SHANGHAI, Oct 24- China is asserting control over once-chaotic local government financing by banning the use of opaque funding vehicles, but filling the gap with a huge expansion of the fledgling municipal bond market will raise a whole new set of problems. Chastened by promiscuous local investment in response to the 2008 global financial crisis, Beijing...» Read More
Treasury prices fell sharply Tuesday as investors celebrating the Federal Reserve's half-point cut in interest rates yanked their money out of bonds and shifted it to the stock market.
U.S. Treasury debt prices eased on Monday, as investors pared bets for a more aggressive interest rate cut from the Federal Reserve absent any further deterioration in the economy.
U.S. Treasurys eased Friday after soft economic data supported expectations of a modest interest rate cut by the Fed next week but disappointed investors betting on an aggressive reduction.
European stocks finished the week lower, dragged down by news that British mortgage-lender Northern Rock was forced to ask for an emergency loan from the Bank of England.
U.S. Treasury debt prices fell for a third day Thursday as signs of stability in the distressed credit markets caused investors to switch out of safe-haven government bonds.
U.S. government bond prices fell for a second day Wednesday as traders locked in profits from a rally fueled by speculation that the Federal Reserve could opt for a half-point interest-rate cut next week.
U.S. government debt prices fell in quiet trade Tuesday, weighed down by profit-taking and surging stocks, but expectations of a Federal Reserve interest rate cut next week curbed losses.
El-Erian will rejoin Pimco, one of the world's biggest fixed-income managers, as co-chief executive officer and co-chief investment officer, Harvard and Pimco said.
U.S. Treasuries surged Monday, driving short-dated yields to two-year lows, as traders bet the Federal Reserve would aggressively cut interest rates next week and stocks eased on housing-related worries.
U.S. government debt prices soared Friday, sending short-dated yields to two-year lows, after surprisingly weak jobs data stoked recession fears and raised expectations for a Federal Reserve interest rate cut.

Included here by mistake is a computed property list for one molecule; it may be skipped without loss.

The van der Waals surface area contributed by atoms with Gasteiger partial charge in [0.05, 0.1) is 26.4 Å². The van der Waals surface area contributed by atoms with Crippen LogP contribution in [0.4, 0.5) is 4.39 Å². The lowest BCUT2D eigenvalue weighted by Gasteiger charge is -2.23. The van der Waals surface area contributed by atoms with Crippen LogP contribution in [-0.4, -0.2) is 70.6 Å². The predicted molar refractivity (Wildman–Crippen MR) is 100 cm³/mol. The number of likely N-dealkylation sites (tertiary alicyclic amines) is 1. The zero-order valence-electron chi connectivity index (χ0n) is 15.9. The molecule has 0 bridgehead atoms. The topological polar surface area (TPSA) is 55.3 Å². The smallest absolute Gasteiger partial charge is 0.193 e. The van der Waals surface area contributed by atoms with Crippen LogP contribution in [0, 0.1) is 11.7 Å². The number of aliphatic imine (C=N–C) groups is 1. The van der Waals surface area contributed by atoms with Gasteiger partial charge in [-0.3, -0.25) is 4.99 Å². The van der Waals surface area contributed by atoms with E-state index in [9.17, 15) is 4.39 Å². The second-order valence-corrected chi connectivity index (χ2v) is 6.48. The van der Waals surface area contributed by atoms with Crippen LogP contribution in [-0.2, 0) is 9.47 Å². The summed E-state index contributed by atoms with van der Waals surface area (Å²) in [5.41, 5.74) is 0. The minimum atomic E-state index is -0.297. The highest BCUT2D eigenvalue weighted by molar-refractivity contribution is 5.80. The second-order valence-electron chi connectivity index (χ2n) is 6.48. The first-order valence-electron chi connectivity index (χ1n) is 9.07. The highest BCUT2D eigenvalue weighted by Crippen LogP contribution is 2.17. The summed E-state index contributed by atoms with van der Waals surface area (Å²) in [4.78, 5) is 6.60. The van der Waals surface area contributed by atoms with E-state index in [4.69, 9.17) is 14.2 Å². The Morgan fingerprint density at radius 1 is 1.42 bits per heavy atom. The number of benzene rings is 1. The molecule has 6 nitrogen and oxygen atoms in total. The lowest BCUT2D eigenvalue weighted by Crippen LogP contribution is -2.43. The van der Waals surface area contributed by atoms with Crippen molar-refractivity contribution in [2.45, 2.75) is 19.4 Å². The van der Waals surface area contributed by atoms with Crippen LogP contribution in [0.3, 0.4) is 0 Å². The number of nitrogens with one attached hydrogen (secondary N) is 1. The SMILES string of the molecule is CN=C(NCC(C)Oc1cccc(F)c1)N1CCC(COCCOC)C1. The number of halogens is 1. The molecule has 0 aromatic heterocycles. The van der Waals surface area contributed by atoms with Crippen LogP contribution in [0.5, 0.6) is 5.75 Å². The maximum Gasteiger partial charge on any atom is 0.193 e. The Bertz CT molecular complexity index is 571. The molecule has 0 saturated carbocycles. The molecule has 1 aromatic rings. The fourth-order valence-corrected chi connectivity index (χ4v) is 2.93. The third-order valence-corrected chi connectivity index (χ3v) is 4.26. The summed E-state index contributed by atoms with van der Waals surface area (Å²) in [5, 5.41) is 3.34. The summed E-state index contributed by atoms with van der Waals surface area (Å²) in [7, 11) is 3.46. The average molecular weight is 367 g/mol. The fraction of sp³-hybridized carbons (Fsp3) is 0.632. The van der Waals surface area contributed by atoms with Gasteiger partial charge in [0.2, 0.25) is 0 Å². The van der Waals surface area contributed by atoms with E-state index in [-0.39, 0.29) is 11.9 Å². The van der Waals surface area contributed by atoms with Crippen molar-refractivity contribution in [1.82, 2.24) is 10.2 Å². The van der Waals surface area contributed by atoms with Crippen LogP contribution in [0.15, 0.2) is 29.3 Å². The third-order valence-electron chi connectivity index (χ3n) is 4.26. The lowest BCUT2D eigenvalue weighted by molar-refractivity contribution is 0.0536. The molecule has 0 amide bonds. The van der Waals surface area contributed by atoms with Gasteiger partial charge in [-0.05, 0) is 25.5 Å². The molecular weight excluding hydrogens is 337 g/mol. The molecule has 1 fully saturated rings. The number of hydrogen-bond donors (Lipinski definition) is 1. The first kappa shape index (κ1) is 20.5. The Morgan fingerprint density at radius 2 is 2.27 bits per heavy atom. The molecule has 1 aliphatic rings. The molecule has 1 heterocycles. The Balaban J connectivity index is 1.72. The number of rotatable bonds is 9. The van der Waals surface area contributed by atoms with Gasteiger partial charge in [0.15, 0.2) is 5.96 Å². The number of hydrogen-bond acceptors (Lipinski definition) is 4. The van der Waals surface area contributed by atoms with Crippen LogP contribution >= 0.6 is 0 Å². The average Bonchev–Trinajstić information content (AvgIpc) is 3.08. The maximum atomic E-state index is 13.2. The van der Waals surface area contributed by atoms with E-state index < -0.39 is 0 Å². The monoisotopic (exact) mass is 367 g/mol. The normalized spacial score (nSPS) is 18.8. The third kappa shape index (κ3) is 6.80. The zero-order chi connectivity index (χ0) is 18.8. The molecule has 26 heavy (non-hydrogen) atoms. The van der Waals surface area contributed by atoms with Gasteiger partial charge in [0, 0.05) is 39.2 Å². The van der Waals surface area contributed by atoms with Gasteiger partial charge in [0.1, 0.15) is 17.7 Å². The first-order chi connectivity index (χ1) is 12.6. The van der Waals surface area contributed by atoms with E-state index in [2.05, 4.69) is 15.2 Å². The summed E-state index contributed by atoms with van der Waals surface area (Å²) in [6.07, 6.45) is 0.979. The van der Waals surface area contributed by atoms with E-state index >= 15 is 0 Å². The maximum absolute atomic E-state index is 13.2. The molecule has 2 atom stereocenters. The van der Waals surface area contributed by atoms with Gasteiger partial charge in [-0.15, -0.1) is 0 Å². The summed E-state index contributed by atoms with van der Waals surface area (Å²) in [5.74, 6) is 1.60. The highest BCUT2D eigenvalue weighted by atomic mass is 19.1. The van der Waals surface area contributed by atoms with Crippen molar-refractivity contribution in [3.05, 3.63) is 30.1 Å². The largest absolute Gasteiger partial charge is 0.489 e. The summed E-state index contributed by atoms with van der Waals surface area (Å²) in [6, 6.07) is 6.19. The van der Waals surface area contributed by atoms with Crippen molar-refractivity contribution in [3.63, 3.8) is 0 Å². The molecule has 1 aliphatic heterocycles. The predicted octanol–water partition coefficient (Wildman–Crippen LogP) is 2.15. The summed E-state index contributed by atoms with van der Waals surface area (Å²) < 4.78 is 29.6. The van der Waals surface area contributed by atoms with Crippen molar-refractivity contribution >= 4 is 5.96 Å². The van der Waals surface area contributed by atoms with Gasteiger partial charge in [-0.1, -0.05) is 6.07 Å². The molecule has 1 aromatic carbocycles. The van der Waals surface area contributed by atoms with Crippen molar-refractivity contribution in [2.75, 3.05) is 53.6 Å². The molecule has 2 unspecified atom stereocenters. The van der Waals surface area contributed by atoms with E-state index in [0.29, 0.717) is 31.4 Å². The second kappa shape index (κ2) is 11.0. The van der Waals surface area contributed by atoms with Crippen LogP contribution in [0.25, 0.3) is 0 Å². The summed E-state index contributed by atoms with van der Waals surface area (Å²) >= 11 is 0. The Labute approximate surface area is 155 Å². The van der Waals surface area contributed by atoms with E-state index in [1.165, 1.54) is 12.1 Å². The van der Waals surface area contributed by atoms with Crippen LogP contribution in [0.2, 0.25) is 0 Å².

Treasury debt prices dipped Thursday, as reports of a stronger-than-expected U.S. service sector and job market reduced expectations for a deep cut in official interest rates.
U.S. government debt prices rallied Wednesday, sending benchmark yields to five-month lows, after weak housing and employment reports solidified bets that the Federal Reserve would cut interest rates this month.
U.S. Treasury debt prices fell Friday as stocks rallied on a White House plan to rescue homeowners caught in the subprime mortgage debacle, taking the recent safe-haven bid out of government bonds.
U.S. Treasuries rose Thursday as the market digested a government debt auction with ease and investors found more reasons to seek safe-haven investments in bonds.
You think you're a long-term investor? Vanguard funds founder Jack Bogle was on our air this morning, and I talked with him on the phone shortly after. He told me has been dollar cost averaging since 1951, when he first invested in a defined contribution benefit plan.
U.S. government bonds rallied on Tuesday, as stocks tumbled on fresh concerns over the health of credit markets and the troubled housing sector deteriorated further.
U.S. Treasury debt prices rose Monday, supported by more evidence of a weak U.S. housing market and lingering concerns about liquidity in credit markets.
European stocks closed mixed in the afternoon session Monday, after European Central Bank President Jean-Claude Trichet kept the options open for euro-zone rate moves ahead of an ECB monetary policy meeting next week.
Stocks futures are meandering on both sides of the unchanged mark after stronger-than-expected durable goods orders and investors now await new home sales data due at 10 am New York time.
The hot topic on the Street is the probability of a recession. Robert Albertson, chief strategist at Sandler O'Neill, and this morning Angelo Mozillo, CEO of Countrywide both voiced fears that a recession was coming. Opinions are sharply divided on this. David Bianco, UBS' Equity Strategist, said earlier this month that the S&P seems to be signaling a "financial sector recession" (i.e. that a recession is expected to mostly affect financial sector profits).